We have on line, Mr. Alan Keyes. Alan, are you still with us?

KEYES: Yes, I am. Hi.

JOSEPH: Fantastic. Let me read one other thing, and I'm quoting to you . . . I guess I should source where I am, where it is I'm quoting from. This is "Proper Role of Government." It was published by Ezra Taft Benson, former Secretary of Agriculture, I believe, in the Dwight D. Eisenhower cabinet

And he said this. He said, "I believe we Americans should use extreme care before lending our support to any proposed government program. We should fully recognize that government is no play thing. As George Washington warned, 'Government is not reason. It is not eloquence. It is force. Like fire, it is a dangerous servant and a fearful master.'" Ezra Taft Benson went on to say, "It is an instrument of force and unless our conscience is clear that we would not hesitate to put a man to death, put him in jail, or forcibly deprive him of his property for failing to obey any given law, we should oppose it."

So, my question is this. We talk a lot about principles around here, and these principles we've defined, and we've gotten from the Constitution of the United States and the Declaration of Independence, etc. And, I think, this goes to our point that we've just been talking about, which is: What is a good standard for law? What's a good standard for the proper role of government? And I submit that it is the founding documents of our country--the Declaration of Independence and the Constitution of the United States.

What do you think, Sir?

KEYES: I think that's exactly right, but we must understand them, as you were just doing, in the spirit in which they were framed. The understanding that the aim is, in fact, to defend this sphere of liberty. But that every time you have moved government into the dominate position you are, in fact, exchanging liberty for force. And that means that only in those instances where you absolutely need to put that force to work should you be using it, because the more you expand the sphere of government, the more you restrict the sphere of liberty. And this is a great problem.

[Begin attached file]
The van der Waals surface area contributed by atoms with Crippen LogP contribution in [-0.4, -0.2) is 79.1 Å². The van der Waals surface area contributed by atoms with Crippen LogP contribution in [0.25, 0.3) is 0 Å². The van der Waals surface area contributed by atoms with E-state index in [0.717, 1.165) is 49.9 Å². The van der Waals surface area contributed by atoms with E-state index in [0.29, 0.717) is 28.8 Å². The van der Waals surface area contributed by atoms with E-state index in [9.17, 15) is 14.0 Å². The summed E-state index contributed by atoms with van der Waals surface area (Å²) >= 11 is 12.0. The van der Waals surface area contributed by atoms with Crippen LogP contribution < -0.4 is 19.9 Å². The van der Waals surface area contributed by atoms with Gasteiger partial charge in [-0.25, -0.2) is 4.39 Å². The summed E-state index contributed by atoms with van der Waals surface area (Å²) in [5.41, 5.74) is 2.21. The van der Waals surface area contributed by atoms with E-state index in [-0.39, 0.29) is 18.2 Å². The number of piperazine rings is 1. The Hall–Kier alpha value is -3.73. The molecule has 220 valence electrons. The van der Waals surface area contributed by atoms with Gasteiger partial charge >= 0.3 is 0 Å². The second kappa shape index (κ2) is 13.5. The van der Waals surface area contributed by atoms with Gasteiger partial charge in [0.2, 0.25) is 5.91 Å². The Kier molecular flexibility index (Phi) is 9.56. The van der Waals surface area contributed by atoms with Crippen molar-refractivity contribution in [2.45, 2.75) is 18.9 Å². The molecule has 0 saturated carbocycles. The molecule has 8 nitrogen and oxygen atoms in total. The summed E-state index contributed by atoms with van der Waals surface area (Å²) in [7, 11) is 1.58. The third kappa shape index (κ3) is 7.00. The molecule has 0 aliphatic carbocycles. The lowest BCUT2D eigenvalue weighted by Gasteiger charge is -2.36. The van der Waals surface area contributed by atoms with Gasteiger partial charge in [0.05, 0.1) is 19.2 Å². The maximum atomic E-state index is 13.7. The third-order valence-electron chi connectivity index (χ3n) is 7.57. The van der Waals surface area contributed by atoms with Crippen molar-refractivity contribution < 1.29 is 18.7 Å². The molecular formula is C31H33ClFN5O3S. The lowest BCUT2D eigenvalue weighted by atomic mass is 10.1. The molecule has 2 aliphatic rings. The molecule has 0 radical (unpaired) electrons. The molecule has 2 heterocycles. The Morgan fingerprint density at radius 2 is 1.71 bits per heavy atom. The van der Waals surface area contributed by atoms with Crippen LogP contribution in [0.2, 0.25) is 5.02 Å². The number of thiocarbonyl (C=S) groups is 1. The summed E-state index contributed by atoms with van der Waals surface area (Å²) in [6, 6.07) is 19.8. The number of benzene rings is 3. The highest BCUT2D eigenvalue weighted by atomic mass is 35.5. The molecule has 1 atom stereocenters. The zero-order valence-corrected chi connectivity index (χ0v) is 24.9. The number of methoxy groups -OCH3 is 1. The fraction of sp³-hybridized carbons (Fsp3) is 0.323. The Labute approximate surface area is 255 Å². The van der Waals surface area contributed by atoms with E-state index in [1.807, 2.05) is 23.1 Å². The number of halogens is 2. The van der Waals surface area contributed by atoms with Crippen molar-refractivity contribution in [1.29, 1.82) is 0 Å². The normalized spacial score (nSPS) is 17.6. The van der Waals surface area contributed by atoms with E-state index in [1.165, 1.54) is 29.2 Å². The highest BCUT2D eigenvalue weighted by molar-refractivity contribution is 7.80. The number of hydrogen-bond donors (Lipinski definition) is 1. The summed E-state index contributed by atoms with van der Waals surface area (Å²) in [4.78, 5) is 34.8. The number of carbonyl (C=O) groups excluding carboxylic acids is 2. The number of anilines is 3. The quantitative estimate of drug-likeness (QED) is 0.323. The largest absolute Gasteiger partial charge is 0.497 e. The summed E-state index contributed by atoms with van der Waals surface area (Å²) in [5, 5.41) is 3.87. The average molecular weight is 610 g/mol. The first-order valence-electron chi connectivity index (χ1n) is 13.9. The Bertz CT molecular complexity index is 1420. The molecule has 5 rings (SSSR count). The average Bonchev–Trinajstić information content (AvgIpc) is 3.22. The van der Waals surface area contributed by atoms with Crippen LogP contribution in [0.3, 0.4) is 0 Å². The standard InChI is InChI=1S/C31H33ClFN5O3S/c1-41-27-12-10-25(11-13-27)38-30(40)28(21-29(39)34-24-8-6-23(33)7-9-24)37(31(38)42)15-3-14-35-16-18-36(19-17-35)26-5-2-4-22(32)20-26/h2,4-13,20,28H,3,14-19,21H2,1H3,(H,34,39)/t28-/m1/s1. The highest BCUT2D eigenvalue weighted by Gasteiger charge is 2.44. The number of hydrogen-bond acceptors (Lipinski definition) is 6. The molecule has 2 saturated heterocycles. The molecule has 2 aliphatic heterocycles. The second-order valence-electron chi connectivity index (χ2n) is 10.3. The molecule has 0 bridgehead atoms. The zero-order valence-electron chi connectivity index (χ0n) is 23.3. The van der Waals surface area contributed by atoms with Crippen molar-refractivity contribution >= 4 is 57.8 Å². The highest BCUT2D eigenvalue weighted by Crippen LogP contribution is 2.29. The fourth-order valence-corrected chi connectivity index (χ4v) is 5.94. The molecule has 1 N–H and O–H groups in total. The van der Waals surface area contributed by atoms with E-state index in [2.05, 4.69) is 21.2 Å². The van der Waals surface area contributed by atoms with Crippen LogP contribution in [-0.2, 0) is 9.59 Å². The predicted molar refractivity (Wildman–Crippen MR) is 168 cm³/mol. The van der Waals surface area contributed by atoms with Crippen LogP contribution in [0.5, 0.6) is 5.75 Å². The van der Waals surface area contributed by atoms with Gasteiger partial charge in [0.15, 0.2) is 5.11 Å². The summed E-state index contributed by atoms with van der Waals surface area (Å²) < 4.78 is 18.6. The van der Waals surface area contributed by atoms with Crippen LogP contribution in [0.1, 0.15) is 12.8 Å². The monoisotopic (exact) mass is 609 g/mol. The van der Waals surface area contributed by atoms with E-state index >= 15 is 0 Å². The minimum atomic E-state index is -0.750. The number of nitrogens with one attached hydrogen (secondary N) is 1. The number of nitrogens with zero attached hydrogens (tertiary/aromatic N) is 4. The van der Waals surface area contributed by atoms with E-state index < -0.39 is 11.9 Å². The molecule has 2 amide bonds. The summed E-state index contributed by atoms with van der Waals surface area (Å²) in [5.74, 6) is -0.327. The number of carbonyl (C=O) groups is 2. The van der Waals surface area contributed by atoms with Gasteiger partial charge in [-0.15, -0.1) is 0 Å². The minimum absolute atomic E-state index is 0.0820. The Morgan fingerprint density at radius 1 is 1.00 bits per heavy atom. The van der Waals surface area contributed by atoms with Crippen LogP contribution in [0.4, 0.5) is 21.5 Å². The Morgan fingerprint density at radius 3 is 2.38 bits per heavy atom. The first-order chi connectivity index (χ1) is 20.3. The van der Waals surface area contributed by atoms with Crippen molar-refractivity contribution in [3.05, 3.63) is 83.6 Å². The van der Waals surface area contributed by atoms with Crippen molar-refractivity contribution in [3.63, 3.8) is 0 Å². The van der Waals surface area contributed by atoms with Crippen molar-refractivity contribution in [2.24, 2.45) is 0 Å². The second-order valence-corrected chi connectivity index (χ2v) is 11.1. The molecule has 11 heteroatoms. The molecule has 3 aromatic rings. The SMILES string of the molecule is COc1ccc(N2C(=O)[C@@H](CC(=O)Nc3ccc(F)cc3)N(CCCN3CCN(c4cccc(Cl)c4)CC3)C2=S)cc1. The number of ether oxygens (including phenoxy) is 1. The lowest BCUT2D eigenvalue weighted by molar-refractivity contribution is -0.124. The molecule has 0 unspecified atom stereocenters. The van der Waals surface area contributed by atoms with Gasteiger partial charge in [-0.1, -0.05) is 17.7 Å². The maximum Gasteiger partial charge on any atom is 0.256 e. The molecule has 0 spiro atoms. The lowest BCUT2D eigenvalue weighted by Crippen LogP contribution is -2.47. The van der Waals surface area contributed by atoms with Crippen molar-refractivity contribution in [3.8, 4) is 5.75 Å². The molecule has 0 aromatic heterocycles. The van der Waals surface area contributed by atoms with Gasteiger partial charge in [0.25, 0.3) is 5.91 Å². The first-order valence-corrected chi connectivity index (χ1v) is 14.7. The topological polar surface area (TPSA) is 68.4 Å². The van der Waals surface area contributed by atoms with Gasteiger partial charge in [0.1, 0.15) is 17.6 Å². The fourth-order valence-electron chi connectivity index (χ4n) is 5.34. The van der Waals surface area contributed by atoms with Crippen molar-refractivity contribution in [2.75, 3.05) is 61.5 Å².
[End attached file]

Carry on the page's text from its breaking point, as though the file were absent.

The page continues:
Now, there are certain areas where that use of force is inevitable and appropriate, especially when dealing, for instance, with the situation of the nation defending itself, in the international environment, where you have to deal with all kinds of folks who will be hostile to your way of life and envious of the things you can achieve.

The defense and security of the country, therefore, becomes the mental task of the common government that we all fear in the nation as a whole. And those things that are like that, where we are dealing with emergencies that threaten our physical survival, and where necessary that we all pull together in order to deal with those dangers. Those are the kinds of things, which provide, in my opinion, the paradigm for government action.

But where we've gone wrong in recent years is to believe that because a thing is good to be done, it should be done by government. Because we have a charitable impulse, it should be done by government; because we want to care for people in certain situations and help provide opportunities and build up families and economic situations for poor people and others, it should be done by the government. That's false, in point of fact.

JOSEPH: Correct.

KEYES; And I've always believed that not only is it false in a common sense point of view in that you're using the forceful restriction of liberty in order to pursue these goals, when liberty would actually pursue them better, but it also contradicts the understanding of true compassion and charity which ought to come from choice and not coercion.

JOSEPH: That's correct. That's correct.

KEYES: If it's going to really going to reflect the love that ought to exist between human beings.